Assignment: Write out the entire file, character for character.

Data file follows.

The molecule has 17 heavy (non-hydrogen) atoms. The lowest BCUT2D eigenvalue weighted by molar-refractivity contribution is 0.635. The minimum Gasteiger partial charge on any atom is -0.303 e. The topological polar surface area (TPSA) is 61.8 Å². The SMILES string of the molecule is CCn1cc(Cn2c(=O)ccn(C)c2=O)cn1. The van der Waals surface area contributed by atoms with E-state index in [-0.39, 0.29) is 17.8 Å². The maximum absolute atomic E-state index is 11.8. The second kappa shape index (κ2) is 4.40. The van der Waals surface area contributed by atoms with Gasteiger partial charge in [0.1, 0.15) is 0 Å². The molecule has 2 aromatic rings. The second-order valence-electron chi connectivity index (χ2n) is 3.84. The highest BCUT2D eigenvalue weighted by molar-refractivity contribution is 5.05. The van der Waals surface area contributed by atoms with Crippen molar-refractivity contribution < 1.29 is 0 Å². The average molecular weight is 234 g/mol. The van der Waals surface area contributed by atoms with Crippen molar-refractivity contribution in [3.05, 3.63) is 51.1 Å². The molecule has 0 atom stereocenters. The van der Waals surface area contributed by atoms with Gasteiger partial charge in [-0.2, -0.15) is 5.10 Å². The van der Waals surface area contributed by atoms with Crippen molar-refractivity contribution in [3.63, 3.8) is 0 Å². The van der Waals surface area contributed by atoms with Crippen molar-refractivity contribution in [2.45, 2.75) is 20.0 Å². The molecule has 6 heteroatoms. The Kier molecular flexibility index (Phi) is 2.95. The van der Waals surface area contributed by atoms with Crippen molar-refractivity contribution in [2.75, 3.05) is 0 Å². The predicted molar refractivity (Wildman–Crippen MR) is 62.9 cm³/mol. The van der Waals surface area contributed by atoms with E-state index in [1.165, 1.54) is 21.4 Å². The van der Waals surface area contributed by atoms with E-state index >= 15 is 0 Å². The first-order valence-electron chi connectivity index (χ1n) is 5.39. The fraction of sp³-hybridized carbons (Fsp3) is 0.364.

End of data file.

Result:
The molecule has 17 heavy (non-hydrogen) atoms. The lowest BCUT2D eigenvalue weighted by molar-refractivity contribution is 0.635. The minimum Gasteiger partial charge on any atom is -0.303 e. The topological polar surface area (TPSA) is 61.8 Å². The SMILES string of the molecule is CCn1cc(Cn2c(=O)ccn(C)c2=O)cn1. The van der Waals surface area contributed by atoms with E-state index in [-0.39, 0.29) is 17.8 Å². The maximum absolute atomic E-state index is 11.8. The second kappa shape index (κ2) is 4.40. The van der Waals surface area contributed by atoms with Gasteiger partial charge in [0.1, 0.15) is 0 Å². The molecule has 2 aromatic rings. The second-order valence-electron chi connectivity index (χ2n) is 3.84. The highest BCUT2D eigenvalue weighted by molar-refractivity contribution is 5.05. The van der Waals surface area contributed by atoms with Crippen molar-refractivity contribution < 1.29 is 0 Å². The average molecular weight is 234 g/mol. The van der Waals surface area contributed by atoms with Crippen molar-refractivity contribution in [3.05, 3.63) is 51.1 Å². The molecule has 0 atom stereocenters. The van der Waals surface area contributed by atoms with Gasteiger partial charge in [-0.2, -0.15) is 5.10 Å². The van der Waals surface area contributed by atoms with Crippen molar-refractivity contribution in [3.63, 3.8) is 0 Å². The van der Waals surface area contributed by atoms with Crippen molar-refractivity contribution in [2.45, 2.75) is 20.0 Å². The molecule has 6 heteroatoms. The Kier molecular flexibility index (Phi) is 2.95. The van der Waals surface area contributed by atoms with Crippen molar-refractivity contribution in [2.75, 3.05) is 0 Å². The predicted molar refractivity (Wildman–Crippen MR) is 62.9 cm³/mol. The van der Waals surface area contributed by atoms with E-state index in [1.165, 1.54) is 21.4 Å². The van der Waals surface area contributed by atoms with E-state index >= 15 is 0 Å². The first-order valence-electron chi connectivity index (χ1n) is 5.39. The fraction of sp³-hybridized carbons (Fsp3) is 0.364.